Film Review: “The Heat” — An Amusingly Rude Buddy Cop Comedy Set in Boston
The Heat plays with clichés from a long line of mismatched buddy cop comedies, and it’s as good as any in the genre’s pantheon.
The Heat. Directed by Paul Feig. At cinemas around New England.
By Betsy Sherman.
No doubt about it, the Freaks and Geeks (F&G) alumni are at the top of their game this month. Linda Cardellini pierced Don Draper’s armor on Mad Men, Seth Rogen and James Franco are killin’ it in the apocalypse comedy This Is the End, and now F&G creator Paul Feig gives us a fabulously rude (though kind of heartwarming) summer comedy, The Heat. Feig, best known as the director of Bridesmaids, again delivers an R-rated laugh-fest full of, as an antagonist in The Heat says, “estrogen flyin’ around.” The movie plays with clichés from a long line of mismatched buddy cop comedies, and it’s as good as any in the genre’s pantheon. As a bonus, the Boston setting gives the movie an extra shot of flavor.
You could say Melissa McCarthy plays the freak, hard-charging Boston police detective Shannon Mullins and Sandra Bullock most definitely plays the geek, New York-based FBI agent and law-enforcement encyclopedia Sarah Ashburn. McCarthy as Mullins is like ’90s wrestler Bam Bam Bigelow with dimples—a rule-breaker who’ll do anything to get a collar. Bullock, on the other hand, makes Ashburn come off as the self-congratulating high achiever you’ve always loathed.
Only minimum brain power is needed to keep track of the plotline that brings these two women together: blah-blah-blah drug dealer connect-the-dots from blah-blah mid-level supplier to muckety-muck kingpin. Not that the cast members playing these roles are slouches (Spoken Reasons as the dealer at whom Mullins heaves a watermelon, Kaitlin Olson as the diffident, Eastern-European middle-person, and Michael McDonald as the effete supplier are all very funny). It’s just that the police procedural stuff is secondary to the relationship story.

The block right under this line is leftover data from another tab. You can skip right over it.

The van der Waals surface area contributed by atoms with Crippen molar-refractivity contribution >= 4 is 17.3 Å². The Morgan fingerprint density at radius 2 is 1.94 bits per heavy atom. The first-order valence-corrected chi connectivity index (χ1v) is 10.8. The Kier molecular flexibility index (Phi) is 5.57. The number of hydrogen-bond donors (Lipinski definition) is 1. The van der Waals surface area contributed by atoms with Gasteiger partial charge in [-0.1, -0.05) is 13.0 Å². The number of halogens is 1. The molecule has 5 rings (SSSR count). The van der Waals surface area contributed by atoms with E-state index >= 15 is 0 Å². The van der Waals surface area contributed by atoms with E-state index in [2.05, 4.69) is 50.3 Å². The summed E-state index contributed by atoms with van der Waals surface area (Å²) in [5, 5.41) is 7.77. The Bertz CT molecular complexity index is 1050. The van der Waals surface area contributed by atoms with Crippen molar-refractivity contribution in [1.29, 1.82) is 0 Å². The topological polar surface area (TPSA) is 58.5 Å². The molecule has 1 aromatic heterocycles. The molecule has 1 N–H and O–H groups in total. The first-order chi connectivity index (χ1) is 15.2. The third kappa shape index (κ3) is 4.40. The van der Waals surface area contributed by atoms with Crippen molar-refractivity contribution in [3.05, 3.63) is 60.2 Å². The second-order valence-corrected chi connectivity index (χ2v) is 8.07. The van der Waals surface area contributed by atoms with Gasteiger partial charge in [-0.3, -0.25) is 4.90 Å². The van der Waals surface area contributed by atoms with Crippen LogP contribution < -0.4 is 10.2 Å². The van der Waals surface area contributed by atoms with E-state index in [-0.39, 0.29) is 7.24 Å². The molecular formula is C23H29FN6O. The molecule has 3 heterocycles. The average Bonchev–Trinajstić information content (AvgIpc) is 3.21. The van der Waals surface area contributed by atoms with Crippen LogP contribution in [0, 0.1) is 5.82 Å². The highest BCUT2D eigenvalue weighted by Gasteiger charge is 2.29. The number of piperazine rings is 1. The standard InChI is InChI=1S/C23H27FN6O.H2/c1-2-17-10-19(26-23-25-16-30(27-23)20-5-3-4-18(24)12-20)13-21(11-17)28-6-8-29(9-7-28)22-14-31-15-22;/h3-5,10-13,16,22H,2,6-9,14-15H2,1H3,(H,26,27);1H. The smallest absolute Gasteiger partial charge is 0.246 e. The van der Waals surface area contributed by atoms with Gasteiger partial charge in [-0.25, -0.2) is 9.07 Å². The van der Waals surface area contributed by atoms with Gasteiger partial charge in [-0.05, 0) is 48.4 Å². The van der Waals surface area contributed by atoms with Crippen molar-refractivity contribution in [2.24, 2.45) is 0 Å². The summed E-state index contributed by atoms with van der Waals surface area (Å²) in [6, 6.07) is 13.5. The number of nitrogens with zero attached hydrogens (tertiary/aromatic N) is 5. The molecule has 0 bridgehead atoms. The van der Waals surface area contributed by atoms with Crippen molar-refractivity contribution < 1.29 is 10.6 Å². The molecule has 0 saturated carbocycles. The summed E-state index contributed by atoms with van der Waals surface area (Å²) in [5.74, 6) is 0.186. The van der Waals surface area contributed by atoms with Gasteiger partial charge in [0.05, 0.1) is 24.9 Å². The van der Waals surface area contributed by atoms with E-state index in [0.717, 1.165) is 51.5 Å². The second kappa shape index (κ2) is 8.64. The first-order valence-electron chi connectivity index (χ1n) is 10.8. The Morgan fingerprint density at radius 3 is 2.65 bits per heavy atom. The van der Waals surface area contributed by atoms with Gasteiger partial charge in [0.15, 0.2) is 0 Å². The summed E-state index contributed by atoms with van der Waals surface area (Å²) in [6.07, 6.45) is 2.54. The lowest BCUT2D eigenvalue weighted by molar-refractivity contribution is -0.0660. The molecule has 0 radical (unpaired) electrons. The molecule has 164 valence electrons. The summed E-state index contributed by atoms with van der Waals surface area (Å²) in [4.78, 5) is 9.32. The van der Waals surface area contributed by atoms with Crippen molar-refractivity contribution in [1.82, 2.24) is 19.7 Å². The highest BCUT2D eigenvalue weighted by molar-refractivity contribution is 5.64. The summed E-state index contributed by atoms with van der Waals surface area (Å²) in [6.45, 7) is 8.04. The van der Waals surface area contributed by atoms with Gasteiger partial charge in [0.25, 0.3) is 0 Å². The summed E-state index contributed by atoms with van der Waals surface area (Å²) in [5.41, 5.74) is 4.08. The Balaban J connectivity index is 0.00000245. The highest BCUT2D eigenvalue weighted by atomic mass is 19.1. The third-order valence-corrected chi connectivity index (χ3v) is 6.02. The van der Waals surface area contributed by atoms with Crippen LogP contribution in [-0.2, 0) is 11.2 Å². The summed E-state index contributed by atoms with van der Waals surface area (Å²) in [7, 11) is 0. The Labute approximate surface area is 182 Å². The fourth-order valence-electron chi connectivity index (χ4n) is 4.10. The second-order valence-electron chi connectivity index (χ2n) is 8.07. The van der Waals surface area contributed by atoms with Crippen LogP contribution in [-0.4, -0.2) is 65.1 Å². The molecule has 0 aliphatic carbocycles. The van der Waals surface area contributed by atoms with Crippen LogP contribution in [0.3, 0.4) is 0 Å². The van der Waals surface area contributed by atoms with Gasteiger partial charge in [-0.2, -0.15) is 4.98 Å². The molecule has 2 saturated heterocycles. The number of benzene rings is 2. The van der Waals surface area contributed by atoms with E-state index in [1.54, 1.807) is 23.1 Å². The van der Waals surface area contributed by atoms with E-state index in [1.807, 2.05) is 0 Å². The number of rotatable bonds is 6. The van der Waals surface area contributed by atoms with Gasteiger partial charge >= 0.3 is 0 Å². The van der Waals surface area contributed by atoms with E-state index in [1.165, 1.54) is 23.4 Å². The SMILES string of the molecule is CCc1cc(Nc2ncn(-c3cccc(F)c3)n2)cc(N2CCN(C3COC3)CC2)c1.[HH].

Ashburn has been told that if she can catch Boston’s mystery kingpin, she’s a cinch for a promotion. For Mullins, the case is more personal. A partnership is born between the rage-fueled, foul-mouthed cop and the straight-laced, preachy agent. After colorfully butting heads, they initially bond in admiration of Mullins’ private arsenal, which includes rickety grenades inside her fridge. When the women need to trap a bad guy in a dance club and the only bait they have to throw at him is Ashburn, Mullins gives the all-business agent a quick makeover after declaring her drab wardrobe a “boner killer.”
We eventually find out why each of the women is the way she is: Ashburn’s drive to be perfect springs from her childhood, while Mullins’s anger has to do with her family’s rejection of her after she put her addict brother (Michael Rapaport) in prison to get him off the streets. Many a comedy has been ruined by the mishandling of heart-warming emotional scenes (cue syrupy music, push in to close-up), but Feig and screenwriter Katie Dippold (Parks and Recreation) keep these revelations pointed and concise. The dive-bar setting helps undercut the sentimentality. Before you can say boo-hoo, Ashburn is digging something enormous out of her nostril. In a drinking montage, the now-closer partners shake it to “Groove Is in the Heart” and inevitably slow-dance with 80-year-old rummies.
The battling Mullins family—cinematic kin to the Wards in The Fighter—appear in a few explosively funny scenes. Jane Curtin is Shannon’s pickle-puss mother; her loudmouth brothers and their equally confrontational girlfriends are played by Massachusetts natives Bill Burr, Joey McIntyre, Nate Corddry, Jessica Chaffin, and Jamie Denbo with gloriously crass Boston accents. “Are you a nahhhk?” Corddry asks Bullock, who, once she understands the question, shouldn’t have answered that she’s a “special” agent.
McCarthy shows once again that she’s probably the best physical comic around as well as unmatched at delivering ear-blistering dialogue. Bullock’s comic timing is as good as ever: she gives Ashburn a great range of reactions to Mullins’s excesses. Like their characters eventually do, the actresses have each other’s back when it counts.